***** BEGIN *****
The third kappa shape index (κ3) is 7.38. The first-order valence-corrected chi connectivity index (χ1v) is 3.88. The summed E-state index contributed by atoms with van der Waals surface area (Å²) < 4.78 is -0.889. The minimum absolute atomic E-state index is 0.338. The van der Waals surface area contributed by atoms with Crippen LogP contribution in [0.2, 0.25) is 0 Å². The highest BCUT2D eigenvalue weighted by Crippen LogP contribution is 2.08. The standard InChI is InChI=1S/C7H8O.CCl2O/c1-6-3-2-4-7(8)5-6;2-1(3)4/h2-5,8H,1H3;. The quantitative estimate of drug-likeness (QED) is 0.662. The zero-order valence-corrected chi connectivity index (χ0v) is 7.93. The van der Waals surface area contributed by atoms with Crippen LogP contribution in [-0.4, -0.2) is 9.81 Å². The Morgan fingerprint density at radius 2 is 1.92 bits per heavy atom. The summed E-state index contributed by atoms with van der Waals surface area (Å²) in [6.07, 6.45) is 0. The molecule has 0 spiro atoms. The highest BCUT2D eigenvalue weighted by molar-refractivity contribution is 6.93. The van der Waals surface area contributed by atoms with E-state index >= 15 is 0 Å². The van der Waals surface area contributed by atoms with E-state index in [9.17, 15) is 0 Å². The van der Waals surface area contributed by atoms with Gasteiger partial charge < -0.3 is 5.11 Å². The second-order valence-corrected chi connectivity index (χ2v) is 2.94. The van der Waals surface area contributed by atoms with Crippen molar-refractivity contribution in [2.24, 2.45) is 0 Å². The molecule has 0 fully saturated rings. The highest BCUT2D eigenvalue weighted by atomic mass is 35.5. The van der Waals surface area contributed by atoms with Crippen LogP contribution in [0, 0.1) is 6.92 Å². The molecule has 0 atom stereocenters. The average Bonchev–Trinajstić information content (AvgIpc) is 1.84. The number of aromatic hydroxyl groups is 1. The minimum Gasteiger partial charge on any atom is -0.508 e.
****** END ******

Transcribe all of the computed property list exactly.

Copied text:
The third kappa shape index (κ3) is 7.38. The first-order valence-corrected chi connectivity index (χ1v) is 3.88. The summed E-state index contributed by atoms with van der Waals surface area (Å²) < 4.78 is -0.889. The minimum absolute atomic E-state index is 0.338. The van der Waals surface area contributed by atoms with Crippen LogP contribution in [0.2, 0.25) is 0 Å². The highest BCUT2D eigenvalue weighted by Crippen LogP contribution is 2.08. The standard InChI is InChI=1S/C7H8O.CCl2O/c1-6-3-2-4-7(8)5-6;2-1(3)4/h2-5,8H,1H3;. The quantitative estimate of drug-likeness (QED) is 0.662. The zero-order valence-corrected chi connectivity index (χ0v) is 7.93. The van der Waals surface area contributed by atoms with Crippen LogP contribution in [-0.4, -0.2) is 9.81 Å². The Morgan fingerprint density at radius 2 is 1.92 bits per heavy atom. The summed E-state index contributed by atoms with van der Waals surface area (Å²) in [6.07, 6.45) is 0. The molecule has 0 spiro atoms. The highest BCUT2D eigenvalue weighted by molar-refractivity contribution is 6.93. The van der Waals surface area contributed by atoms with E-state index >= 15 is 0 Å². The van der Waals surface area contributed by atoms with E-state index in [9.17, 15) is 0 Å². The van der Waals surface area contributed by atoms with Gasteiger partial charge < -0.3 is 5.11 Å². The second-order valence-corrected chi connectivity index (χ2v) is 2.94. The van der Waals surface area contributed by atoms with Crippen molar-refractivity contribution in [2.24, 2.45) is 0 Å². The molecule has 0 fully saturated rings. The highest BCUT2D eigenvalue weighted by atomic mass is 35.5. The van der Waals surface area contributed by atoms with Crippen LogP contribution in [0, 0.1) is 6.92 Å². The molecule has 0 atom stereocenters. The average Bonchev–Trinajstić information content (AvgIpc) is 1.84. The number of aromatic hydroxyl groups is 1. The minimum Gasteiger partial charge on any atom is -0.508 e.